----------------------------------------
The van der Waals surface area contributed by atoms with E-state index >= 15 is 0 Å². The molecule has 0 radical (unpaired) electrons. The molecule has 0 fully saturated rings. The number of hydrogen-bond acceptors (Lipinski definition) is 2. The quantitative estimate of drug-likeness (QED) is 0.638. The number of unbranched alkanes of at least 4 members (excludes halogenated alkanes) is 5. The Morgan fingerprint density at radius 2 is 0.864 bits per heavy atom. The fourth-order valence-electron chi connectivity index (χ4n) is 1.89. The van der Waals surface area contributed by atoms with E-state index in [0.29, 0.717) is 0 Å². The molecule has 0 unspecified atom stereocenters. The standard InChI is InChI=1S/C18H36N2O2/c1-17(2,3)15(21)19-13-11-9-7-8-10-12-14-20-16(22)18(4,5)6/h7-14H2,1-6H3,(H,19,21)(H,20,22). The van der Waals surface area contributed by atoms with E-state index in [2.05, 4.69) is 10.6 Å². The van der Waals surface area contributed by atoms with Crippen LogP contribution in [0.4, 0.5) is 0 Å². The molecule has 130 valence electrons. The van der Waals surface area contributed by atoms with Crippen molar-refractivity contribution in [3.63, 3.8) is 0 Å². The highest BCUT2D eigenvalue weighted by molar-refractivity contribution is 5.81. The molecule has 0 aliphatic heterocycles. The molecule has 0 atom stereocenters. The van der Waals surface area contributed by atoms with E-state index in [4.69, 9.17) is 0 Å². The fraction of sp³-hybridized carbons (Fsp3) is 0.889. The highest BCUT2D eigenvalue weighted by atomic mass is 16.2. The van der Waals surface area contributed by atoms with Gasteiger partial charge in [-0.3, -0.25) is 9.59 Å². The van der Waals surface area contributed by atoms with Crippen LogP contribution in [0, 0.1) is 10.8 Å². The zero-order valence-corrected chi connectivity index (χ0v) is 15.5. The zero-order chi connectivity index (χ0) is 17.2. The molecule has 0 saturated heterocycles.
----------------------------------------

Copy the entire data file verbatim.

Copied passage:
The van der Waals surface area contributed by atoms with E-state index >= 15 is 0 Å². The molecule has 0 radical (unpaired) electrons. The molecule has 0 fully saturated rings. The number of hydrogen-bond acceptors (Lipinski definition) is 2. The quantitative estimate of drug-likeness (QED) is 0.638. The number of unbranched alkanes of at least 4 members (excludes halogenated alkanes) is 5. The Morgan fingerprint density at radius 2 is 0.864 bits per heavy atom. The fourth-order valence-electron chi connectivity index (χ4n) is 1.89. The van der Waals surface area contributed by atoms with E-state index in [0.29, 0.717) is 0 Å². The molecule has 0 unspecified atom stereocenters. The standard InChI is InChI=1S/C18H36N2O2/c1-17(2,3)15(21)19-13-11-9-7-8-10-12-14-20-16(22)18(4,5)6/h7-14H2,1-6H3,(H,19,21)(H,20,22). The van der Waals surface area contributed by atoms with E-state index in [2.05, 4.69) is 10.6 Å². The van der Waals surface area contributed by atoms with Crippen LogP contribution in [0.4, 0.5) is 0 Å². The molecule has 130 valence electrons. The van der Waals surface area contributed by atoms with Crippen molar-refractivity contribution in [3.63, 3.8) is 0 Å². The highest BCUT2D eigenvalue weighted by molar-refractivity contribution is 5.81. The molecule has 0 aliphatic heterocycles. The molecule has 0 atom stereocenters. The van der Waals surface area contributed by atoms with E-state index in [4.69, 9.17) is 0 Å². The fraction of sp³-hybridized carbons (Fsp3) is 0.889. The highest BCUT2D eigenvalue weighted by atomic mass is 16.2. The van der Waals surface area contributed by atoms with Gasteiger partial charge in [-0.3, -0.25) is 9.59 Å². The van der Waals surface area contributed by atoms with Crippen LogP contribution in [0, 0.1) is 10.8 Å². The zero-order valence-corrected chi connectivity index (χ0v) is 15.5. The zero-order chi connectivity index (χ0) is 17.2. The molecule has 0 saturated heterocycles.